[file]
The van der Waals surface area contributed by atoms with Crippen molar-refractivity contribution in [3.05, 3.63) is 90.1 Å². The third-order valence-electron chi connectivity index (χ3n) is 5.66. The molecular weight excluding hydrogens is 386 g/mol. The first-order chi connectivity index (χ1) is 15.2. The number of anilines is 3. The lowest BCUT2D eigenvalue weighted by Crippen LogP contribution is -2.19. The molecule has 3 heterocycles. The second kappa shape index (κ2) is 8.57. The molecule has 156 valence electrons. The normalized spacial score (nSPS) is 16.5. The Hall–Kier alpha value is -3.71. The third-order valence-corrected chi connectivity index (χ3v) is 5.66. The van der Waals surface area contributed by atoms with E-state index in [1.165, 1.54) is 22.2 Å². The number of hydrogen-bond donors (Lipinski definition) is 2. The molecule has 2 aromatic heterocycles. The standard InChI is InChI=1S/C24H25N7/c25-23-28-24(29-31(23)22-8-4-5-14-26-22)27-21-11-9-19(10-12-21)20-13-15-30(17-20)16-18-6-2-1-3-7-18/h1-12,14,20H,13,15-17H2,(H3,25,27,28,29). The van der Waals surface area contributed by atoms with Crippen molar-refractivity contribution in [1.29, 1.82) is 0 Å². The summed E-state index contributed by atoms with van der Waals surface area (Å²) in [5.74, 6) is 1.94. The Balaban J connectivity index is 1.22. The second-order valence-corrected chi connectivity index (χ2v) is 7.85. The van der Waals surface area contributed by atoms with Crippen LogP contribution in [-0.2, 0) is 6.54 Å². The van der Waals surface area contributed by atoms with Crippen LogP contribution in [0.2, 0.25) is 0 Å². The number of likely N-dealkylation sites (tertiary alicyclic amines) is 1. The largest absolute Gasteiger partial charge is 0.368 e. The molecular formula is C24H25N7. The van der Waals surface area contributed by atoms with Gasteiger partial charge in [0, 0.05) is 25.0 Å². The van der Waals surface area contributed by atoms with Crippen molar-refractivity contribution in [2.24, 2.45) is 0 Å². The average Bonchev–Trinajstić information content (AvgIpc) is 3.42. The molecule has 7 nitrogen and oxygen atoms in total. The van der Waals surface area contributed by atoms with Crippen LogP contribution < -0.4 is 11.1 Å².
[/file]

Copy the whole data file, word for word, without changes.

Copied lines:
The van der Waals surface area contributed by atoms with Crippen molar-refractivity contribution in [3.05, 3.63) is 90.1 Å². The third-order valence-electron chi connectivity index (χ3n) is 5.66. The molecular weight excluding hydrogens is 386 g/mol. The first-order chi connectivity index (χ1) is 15.2. The number of anilines is 3. The lowest BCUT2D eigenvalue weighted by Crippen LogP contribution is -2.19. The molecule has 3 heterocycles. The second kappa shape index (κ2) is 8.57. The molecule has 156 valence electrons. The normalized spacial score (nSPS) is 16.5. The Hall–Kier alpha value is -3.71. The third-order valence-corrected chi connectivity index (χ3v) is 5.66. The van der Waals surface area contributed by atoms with E-state index in [1.165, 1.54) is 22.2 Å². The number of hydrogen-bond donors (Lipinski definition) is 2. The molecule has 2 aromatic heterocycles. The standard InChI is InChI=1S/C24H25N7/c25-23-28-24(29-31(23)22-8-4-5-14-26-22)27-21-11-9-19(10-12-21)20-13-15-30(17-20)16-18-6-2-1-3-7-18/h1-12,14,20H,13,15-17H2,(H3,25,27,28,29). The van der Waals surface area contributed by atoms with Crippen molar-refractivity contribution in [1.29, 1.82) is 0 Å². The summed E-state index contributed by atoms with van der Waals surface area (Å²) in [5.74, 6) is 1.94. The Balaban J connectivity index is 1.22. The second-order valence-corrected chi connectivity index (χ2v) is 7.85. The van der Waals surface area contributed by atoms with Crippen LogP contribution in [-0.2, 0) is 6.54 Å². The van der Waals surface area contributed by atoms with Crippen LogP contribution in [0.2, 0.25) is 0 Å². The number of likely N-dealkylation sites (tertiary alicyclic amines) is 1. The largest absolute Gasteiger partial charge is 0.368 e. The molecular formula is C24H25N7. The van der Waals surface area contributed by atoms with Gasteiger partial charge in [0, 0.05) is 25.0 Å². The van der Waals surface area contributed by atoms with Crippen molar-refractivity contribution in [2.24, 2.45) is 0 Å². The average Bonchev–Trinajstić information content (AvgIpc) is 3.42. The molecule has 7 nitrogen and oxygen atoms in total. The van der Waals surface area contributed by atoms with Crippen LogP contribution < -0.4 is 11.1 Å².